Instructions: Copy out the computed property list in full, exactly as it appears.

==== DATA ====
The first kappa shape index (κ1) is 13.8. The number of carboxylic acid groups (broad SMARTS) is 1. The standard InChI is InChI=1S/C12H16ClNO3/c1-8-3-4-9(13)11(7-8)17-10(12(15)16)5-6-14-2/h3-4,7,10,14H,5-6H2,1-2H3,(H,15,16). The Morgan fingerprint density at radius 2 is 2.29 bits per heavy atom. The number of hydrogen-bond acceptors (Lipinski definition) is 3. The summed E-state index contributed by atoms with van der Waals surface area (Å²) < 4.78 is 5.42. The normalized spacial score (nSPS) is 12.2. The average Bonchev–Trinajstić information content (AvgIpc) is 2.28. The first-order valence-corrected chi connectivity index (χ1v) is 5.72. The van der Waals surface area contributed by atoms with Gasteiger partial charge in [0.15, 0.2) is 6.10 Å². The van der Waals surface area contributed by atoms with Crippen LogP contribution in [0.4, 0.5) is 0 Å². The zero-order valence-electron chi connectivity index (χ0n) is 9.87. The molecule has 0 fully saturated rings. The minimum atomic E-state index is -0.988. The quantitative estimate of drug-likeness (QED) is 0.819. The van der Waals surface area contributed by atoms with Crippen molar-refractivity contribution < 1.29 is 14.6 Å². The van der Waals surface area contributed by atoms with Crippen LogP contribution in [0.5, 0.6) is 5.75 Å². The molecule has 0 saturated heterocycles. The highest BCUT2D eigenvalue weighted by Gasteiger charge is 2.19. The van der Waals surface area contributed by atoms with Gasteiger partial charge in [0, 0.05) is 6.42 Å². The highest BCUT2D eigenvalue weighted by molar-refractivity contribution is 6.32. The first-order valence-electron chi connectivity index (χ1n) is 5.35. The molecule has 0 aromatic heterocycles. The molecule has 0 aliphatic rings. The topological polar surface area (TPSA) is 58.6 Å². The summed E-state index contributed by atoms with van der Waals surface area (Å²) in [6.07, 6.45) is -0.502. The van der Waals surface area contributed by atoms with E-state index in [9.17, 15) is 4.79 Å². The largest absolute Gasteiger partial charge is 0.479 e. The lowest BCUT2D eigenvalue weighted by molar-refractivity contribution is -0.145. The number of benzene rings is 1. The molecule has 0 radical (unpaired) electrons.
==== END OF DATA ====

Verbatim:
The first kappa shape index (κ1) is 13.8. The number of carboxylic acid groups (broad SMARTS) is 1. The standard InChI is InChI=1S/C12H16ClNO3/c1-8-3-4-9(13)11(7-8)17-10(12(15)16)5-6-14-2/h3-4,7,10,14H,5-6H2,1-2H3,(H,15,16). The Morgan fingerprint density at radius 2 is 2.29 bits per heavy atom. The number of hydrogen-bond acceptors (Lipinski definition) is 3. The summed E-state index contributed by atoms with van der Waals surface area (Å²) < 4.78 is 5.42. The normalized spacial score (nSPS) is 12.2. The average Bonchev–Trinajstić information content (AvgIpc) is 2.28. The first-order valence-corrected chi connectivity index (χ1v) is 5.72. The van der Waals surface area contributed by atoms with Gasteiger partial charge in [0.15, 0.2) is 6.10 Å². The van der Waals surface area contributed by atoms with Crippen LogP contribution in [0.4, 0.5) is 0 Å². The zero-order valence-electron chi connectivity index (χ0n) is 9.87. The molecule has 0 fully saturated rings. The minimum atomic E-state index is -0.988. The quantitative estimate of drug-likeness (QED) is 0.819. The van der Waals surface area contributed by atoms with Crippen molar-refractivity contribution < 1.29 is 14.6 Å². The van der Waals surface area contributed by atoms with Crippen LogP contribution in [0.5, 0.6) is 5.75 Å². The molecule has 0 saturated heterocycles. The highest BCUT2D eigenvalue weighted by Gasteiger charge is 2.19. The van der Waals surface area contributed by atoms with Gasteiger partial charge in [0, 0.05) is 6.42 Å². The highest BCUT2D eigenvalue weighted by molar-refractivity contribution is 6.32. The first-order valence-electron chi connectivity index (χ1n) is 5.35. The molecule has 0 aromatic heterocycles. The molecule has 0 aliphatic rings. The topological polar surface area (TPSA) is 58.6 Å². The summed E-state index contributed by atoms with van der Waals surface area (Å²) in [6.07, 6.45) is -0.502. The van der Waals surface area contributed by atoms with E-state index in [9.17, 15) is 4.79 Å². The largest absolute Gasteiger partial charge is 0.479 e. The lowest BCUT2D eigenvalue weighted by molar-refractivity contribution is -0.145. The number of benzene rings is 1. The molecule has 0 radical (unpaired) electrons.